What’s common between Hollywood superstar Leonardo diCaprio & Bollywood diva Alia Bhatt? No, the two stars are not starring in a movie together, but the two have been urging their fans to take note and act on the biggest environmental crisis the world is facing right now.
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#Regram #RG @rainforestalliance: The lungs of the Earth are in flames. 🔥 The Brazilian Amazon—home to 1 million Indigenous people and 3 million species—has been burning for more than two weeks straight. There have been 74,000 fires in the Brazilian Amazon since the beginning of this year—a staggering 84% increase over the same period last year (National Institute for Space Research, Brazil). Scientists and conservationists attribute the accelerating deforestation to President Jair Bolsonaro, who issued an open invitation to loggers and farmers to clear the land after taking office in January. The largest rainforest in the world is a critical piece of the global climate solution. Without the Amazon, we cannot keep the Earth’s warming in check. The Amazon needs more than our prayers. So what can YOU do? ✔ As an emergency response, donate to frontline Amazon groups working to defend the forest. ✔ Consider becoming a regular supporter of the Rainforest Alliance’s community forestry initiatives across the world’s most vulnerable tropical forests, including the Amazon; this approach is by far the most effective defense against deforestation and natural forest fires, but it requires deep, long-term collaboration between the communities and the public and private sectors. ✔ Stay on top of this story and keep sharing posts, tagging news agencies and influencers. ✔ Be a conscious consumer, taking care to support companies committed to responsible supply chains. Eliminate or reduce consumption of beef; cattle ranching is one of the primary drivers of Amazon deforestation. ✔ When election time comes, VOTE for leaders who understand the urgency of our climate crisis and are willing to take bold action—including strong governance and forward-thinking policy. #RainforestAlliance #SaveTheAmazon #PrayForAmazonia #AmazonRainforest #ActOnClimate #ForestsResist #ClimateCrisis 📸: @mohsinkazmitakespictures / Windy.com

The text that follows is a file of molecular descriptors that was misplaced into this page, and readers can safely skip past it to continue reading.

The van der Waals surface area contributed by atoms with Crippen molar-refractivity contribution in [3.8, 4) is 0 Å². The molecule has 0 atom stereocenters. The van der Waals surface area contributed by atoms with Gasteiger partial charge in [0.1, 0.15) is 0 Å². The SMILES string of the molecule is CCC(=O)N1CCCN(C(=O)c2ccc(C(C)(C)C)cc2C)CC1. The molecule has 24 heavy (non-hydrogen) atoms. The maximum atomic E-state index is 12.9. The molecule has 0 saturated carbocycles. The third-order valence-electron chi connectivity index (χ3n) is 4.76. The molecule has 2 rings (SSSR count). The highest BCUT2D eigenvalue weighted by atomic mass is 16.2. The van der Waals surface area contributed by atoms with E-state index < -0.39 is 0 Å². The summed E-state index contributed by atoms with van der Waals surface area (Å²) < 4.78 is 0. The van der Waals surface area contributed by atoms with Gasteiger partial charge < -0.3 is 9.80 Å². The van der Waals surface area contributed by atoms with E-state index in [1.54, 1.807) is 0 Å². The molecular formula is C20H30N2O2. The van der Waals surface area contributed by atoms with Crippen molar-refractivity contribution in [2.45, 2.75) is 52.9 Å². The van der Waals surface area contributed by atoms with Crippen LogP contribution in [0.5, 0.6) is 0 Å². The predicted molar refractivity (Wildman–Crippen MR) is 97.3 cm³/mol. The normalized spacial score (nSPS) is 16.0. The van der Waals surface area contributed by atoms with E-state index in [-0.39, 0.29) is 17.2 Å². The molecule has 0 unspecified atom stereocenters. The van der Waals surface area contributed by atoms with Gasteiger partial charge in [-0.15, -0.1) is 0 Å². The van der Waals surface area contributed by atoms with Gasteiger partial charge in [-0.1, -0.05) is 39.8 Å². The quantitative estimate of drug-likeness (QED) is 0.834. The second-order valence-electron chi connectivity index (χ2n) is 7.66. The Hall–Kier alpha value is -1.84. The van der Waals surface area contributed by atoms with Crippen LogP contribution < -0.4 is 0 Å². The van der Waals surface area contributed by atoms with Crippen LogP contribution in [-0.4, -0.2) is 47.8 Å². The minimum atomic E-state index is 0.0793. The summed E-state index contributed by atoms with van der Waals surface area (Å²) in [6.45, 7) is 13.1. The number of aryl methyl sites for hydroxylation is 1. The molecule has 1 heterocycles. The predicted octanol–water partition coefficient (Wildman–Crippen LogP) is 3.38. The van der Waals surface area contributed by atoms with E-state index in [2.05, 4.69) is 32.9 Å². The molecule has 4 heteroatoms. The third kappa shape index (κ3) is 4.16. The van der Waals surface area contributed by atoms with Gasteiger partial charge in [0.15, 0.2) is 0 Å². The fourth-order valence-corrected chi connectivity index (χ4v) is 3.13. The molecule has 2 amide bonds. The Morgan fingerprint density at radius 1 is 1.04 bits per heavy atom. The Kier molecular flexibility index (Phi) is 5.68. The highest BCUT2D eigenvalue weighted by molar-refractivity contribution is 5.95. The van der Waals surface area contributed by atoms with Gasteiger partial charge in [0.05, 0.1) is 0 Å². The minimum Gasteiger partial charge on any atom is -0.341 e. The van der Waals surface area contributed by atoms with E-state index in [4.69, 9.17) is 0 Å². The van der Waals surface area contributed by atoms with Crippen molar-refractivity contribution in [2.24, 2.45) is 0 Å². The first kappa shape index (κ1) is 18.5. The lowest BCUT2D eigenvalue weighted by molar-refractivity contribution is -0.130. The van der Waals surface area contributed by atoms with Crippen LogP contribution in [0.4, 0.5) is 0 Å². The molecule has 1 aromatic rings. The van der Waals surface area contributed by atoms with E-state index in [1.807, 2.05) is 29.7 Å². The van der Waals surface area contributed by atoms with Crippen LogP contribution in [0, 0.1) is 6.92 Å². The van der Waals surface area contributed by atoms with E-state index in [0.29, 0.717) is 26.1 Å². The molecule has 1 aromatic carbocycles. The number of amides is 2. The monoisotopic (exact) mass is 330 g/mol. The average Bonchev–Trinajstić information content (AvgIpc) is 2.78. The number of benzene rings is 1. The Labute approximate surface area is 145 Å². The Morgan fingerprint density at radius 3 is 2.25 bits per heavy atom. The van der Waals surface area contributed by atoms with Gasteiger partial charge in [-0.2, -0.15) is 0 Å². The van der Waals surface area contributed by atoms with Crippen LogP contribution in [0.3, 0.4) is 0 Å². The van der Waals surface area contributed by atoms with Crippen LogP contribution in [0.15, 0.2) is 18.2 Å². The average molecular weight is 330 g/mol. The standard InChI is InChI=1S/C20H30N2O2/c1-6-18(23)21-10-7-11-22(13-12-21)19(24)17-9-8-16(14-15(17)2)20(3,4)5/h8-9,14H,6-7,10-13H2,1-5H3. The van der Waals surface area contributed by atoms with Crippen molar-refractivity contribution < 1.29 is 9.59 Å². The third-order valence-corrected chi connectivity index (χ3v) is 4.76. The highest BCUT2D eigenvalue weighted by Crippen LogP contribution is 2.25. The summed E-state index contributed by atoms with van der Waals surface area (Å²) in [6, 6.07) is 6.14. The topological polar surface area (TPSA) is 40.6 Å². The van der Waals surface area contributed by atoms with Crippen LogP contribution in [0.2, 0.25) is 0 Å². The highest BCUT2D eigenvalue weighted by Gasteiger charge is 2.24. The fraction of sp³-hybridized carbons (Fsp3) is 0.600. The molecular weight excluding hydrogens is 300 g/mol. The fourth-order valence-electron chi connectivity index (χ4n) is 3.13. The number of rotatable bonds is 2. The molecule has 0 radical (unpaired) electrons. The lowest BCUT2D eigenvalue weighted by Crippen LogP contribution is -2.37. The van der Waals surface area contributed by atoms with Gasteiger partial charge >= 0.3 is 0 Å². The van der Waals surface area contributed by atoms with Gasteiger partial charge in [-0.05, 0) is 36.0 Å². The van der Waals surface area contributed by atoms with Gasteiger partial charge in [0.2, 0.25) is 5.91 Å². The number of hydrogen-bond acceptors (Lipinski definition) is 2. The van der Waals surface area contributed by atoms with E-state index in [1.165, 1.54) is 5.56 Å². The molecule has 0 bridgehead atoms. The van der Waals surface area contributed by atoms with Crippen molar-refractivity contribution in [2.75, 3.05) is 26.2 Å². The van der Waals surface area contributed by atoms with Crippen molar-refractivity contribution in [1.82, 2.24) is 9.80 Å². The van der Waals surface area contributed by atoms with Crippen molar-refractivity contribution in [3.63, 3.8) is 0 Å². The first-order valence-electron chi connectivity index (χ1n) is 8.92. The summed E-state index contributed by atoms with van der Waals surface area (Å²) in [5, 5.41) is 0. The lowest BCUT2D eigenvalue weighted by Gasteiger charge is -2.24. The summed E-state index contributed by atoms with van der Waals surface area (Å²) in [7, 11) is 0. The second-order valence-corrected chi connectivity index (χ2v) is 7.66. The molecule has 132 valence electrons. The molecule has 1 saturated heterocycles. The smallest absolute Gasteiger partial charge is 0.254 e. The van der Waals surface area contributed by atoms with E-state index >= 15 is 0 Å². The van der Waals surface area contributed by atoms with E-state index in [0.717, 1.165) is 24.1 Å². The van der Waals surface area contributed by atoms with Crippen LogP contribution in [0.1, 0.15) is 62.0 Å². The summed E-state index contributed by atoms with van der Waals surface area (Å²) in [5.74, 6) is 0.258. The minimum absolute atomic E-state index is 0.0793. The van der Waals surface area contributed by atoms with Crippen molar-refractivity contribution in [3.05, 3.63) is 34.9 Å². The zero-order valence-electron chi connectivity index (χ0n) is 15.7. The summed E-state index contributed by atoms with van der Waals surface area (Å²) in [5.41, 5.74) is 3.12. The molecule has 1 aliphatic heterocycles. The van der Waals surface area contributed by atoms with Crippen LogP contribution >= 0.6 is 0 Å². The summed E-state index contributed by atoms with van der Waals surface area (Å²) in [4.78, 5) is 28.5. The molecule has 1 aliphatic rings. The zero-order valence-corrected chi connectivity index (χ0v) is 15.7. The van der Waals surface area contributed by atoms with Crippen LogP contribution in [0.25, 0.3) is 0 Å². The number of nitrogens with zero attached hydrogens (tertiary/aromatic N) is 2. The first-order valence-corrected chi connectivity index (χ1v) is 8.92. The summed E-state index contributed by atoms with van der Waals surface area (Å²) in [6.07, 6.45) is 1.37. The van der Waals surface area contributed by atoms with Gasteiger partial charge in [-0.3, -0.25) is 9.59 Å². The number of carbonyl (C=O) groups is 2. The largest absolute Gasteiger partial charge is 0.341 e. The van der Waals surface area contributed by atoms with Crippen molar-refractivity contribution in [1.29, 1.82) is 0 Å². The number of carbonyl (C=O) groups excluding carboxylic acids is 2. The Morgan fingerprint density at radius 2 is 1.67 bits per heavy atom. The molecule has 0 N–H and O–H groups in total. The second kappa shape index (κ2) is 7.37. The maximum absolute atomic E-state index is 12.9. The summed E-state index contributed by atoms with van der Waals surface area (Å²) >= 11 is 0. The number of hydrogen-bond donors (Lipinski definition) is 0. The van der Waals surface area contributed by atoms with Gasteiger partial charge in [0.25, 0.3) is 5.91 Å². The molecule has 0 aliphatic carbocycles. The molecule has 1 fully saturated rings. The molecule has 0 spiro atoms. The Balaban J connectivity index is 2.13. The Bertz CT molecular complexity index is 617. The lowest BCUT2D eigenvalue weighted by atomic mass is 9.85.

The two like rest of the environmentalists have been rallying on the internet to draw the world’s attention to the Amazon Forest Fire crisis.
The 'lungs of our planet' are burning! The #AmazonRainforest is home to about 3 Mn species of plants & animals and 1 Mn indigenous people. It plays an important role in keeping the planet's carbon dioxide levels in check. We won't exist without it! #SaveTheAmazon #PrayforAmazonas https://t.co/9rKfTYXolL